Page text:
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# OK, OK... I know they shouldn't matter

23 replies

OrmIrian · 15/02/2008 15:41

but what is my yr 6 DS aiming for in his sats? Level 4 or 5.

OP posts:
LIZS · 15/02/2008 15:43

isn't it a 2 ?

LIZS · 15/02/2008 15:44

oh sorry thought aged 6 not yr 6 ! 4 is average iirc

Twiglett · 15/02/2008 15:46

level 4b would be what should be expected

could get 4a or 4c, or even 3 or 5

basically children are expected to get level 2 at end of year 2 (2b expected) then they go up one numerical level every 2 years .. so level 3 end of year 4 and level 4 end of year 6

Blandmum · 15/02/2008 15:48

4b is an 'Average' child. 5 is above 'average' 3 below

Blandmum · 15/02/2008 15:48

a 4b child would be then expected to be a 6b at the end of year 9 and to get aroubd 5 A* to C grades at GCSE

OrmIrian · 15/02/2008 15:49

Thanks.

DS is getting 4b and 4c and 5c for various mock tests. I had this vague feeling he should be on 5 for everthing. That's OK then

OP posts:
ulB · 15/02/2008 15:50

so what is higher, 2a or 2c?
Why couldn't they have introduced a more logical classification?

RubyRioja · 15/02/2008 15:51

Message withdrawn at poster's request.

OrmIrian · 15/02/2008 15:51

I think c is higher than b and a. I think...

OP posts:
Twiglett · 15/02/2008 15:56

no it goes a,b,c .. with a the highest

ruby that's strange .. does she have 'issues' with school or current teacher

Twiglett · 15/02/2008 15:57

also there are grades for reading, writing, maths and science I believe so you would have 4 grades not an overall 2b

ulB · 15/02/2008 17:22

So they progress through 2 c,b,a, 3 c,b,a,?

It's counter-intuitive and confusing!

fatzak · 15/02/2008 17:24

C is classed as just working withing that level
B working well within the level
A top of the level

RubyRioja · 15/02/2008 17:43

Message withdrawn at poster's request.

RustyBear · 16/02/2008 15:02

Level three at KS1(infants) is not really comparable to level three at KS2 (junior). For example, in Maths a child can get a 3 by learning how to do eg doubling, some of the tables - it's fairly straightforward.

At KS 2 they have to start to learn how to apply that knowledge, there is much more problem solving where the child has to decide how to apply that knowledge to solve the problem - eg should I multiply or divide, add or subtract?

Some children who were on level 3 at KS1 have great difficulty with this kind of thing, and so it's pretty common for them to actually drop a sub-level or two when they go into Year 3.

At a school where assessment is being carried out & tracked properly, thse children will be picked up & given extra help in various ways - varying from the teacher/TA keeping a eye open to make sure they don't get 'left behind' in a lesson, to extra catch-up activities.

RubyRioja · 16/02/2008 15:47

Message withdrawn at poster's request.

cory · 17/02/2008 15:58

OrmIrian on Fri 15-Feb-08 15:49:24
"DS is getting 4b and 4c and 5c for various mock tests. I had this vague feeling he should be on 5 for everthing"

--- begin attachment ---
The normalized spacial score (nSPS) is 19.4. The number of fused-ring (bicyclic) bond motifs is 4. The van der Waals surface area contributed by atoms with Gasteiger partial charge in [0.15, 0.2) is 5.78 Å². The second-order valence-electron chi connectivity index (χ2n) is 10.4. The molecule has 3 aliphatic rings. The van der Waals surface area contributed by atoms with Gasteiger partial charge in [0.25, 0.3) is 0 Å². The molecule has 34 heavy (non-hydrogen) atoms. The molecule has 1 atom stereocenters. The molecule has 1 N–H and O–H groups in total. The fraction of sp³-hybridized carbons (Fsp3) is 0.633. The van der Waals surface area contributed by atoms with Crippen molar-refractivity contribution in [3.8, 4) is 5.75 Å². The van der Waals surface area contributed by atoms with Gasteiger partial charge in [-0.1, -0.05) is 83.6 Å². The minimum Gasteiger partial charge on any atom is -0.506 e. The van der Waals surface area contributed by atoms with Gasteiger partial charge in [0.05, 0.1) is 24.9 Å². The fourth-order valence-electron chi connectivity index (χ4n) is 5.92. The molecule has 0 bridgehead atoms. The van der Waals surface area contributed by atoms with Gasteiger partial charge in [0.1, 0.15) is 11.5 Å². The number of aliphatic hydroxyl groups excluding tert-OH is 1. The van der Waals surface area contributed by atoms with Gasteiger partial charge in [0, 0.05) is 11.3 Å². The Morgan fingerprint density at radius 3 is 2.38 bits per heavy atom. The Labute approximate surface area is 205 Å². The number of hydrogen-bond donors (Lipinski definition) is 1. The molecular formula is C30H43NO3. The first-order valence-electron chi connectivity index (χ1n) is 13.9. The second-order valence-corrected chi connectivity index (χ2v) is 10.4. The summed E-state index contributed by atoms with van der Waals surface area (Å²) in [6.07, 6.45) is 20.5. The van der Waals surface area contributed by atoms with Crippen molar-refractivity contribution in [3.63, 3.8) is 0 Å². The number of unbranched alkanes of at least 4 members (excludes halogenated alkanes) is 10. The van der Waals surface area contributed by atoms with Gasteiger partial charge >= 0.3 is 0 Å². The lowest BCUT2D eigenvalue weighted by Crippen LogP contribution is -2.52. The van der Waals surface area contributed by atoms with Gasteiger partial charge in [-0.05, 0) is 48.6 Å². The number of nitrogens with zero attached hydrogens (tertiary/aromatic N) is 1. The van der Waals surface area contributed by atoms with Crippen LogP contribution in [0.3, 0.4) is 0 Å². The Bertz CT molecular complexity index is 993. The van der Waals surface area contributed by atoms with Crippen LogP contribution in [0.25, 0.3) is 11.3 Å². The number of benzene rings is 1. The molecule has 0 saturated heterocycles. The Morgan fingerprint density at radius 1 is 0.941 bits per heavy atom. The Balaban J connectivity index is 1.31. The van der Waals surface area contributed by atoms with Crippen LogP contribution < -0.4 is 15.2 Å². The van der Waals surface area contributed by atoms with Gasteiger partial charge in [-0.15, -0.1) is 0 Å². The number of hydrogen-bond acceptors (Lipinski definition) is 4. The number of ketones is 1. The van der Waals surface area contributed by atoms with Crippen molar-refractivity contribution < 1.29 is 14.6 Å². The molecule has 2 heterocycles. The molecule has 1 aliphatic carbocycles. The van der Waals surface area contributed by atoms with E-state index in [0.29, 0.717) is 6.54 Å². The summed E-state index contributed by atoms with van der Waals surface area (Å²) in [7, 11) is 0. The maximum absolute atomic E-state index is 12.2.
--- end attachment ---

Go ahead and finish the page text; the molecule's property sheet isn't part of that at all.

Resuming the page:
4 b is what your average child should be getting. If your child is in a higher set for any subject, then that particular set may have been told that they are expected to get 5cs or whatever. I know that's happening at dd's school. But his results sound absolutely fine.

smartiejake · 17/02/2008 17:01

It does depend on what levels he got at KS1.
If he got level 3s then, he should be in line for level 5s at the end of KS2.

Generaly dcs are expected to improve by 2 levels from ks1 to ks 2. e.g. 1a to 3a (although below average results shows average progress)
2b to 4b

3c to 5c etc.

OrmIrian · 18/02/2008 10:29

I can't remember smartiejake. TBH I took them all with a very large pinch of salt at KS1. And I probably would be now if it wasn't for the fact that he's going up to secondary and all of a sudden it seems so serious. And more importantly he actually cares at last.

OP posts:
Ellbell · 18/02/2008 19:59

Thanks for starting this thread OrmIrian... School are very good at attaching these 'labels' to children (dd has regular maths tests in which they are graded 3a/b/c), but not very good at telling us where they should be. I thought, until I read this thread, that the level was the same as the year they were in (iyswim). DD is in Year 3 and I thought she should be on Level 3, moving up to Level 4 next year and so on.

Just bumping this in case anyone else is as ignorant as me .

Ellbell · 18/02/2008 20:02

BTW, I can now reassure dd that she's not 'rubbish at maths' if she's getting 3b in tests only halfway through Year 3. Hooray! She's not the sort of child that responds to 'there there dear, I'm sure you're doing just fine', whereas if I can tell her that she's only meant to get to 4b by the time she's 11, she might actually believe me!

smartiejake · 19/02/2008 18:27

3b half way through year 3 is very good!

That's the average for the end of year 4

Ellbell · 21/02/2008 13:51

Thanks sj. According to dd some people in her class are getting 4c (though I think this is for a specific exercise, not necessarily for the whole maths curriculum), but I can now officially tell her that they are geniuses!! (I was telling her that she was doing fine anyway, but that was when I thought the average level was the same as the year she was in!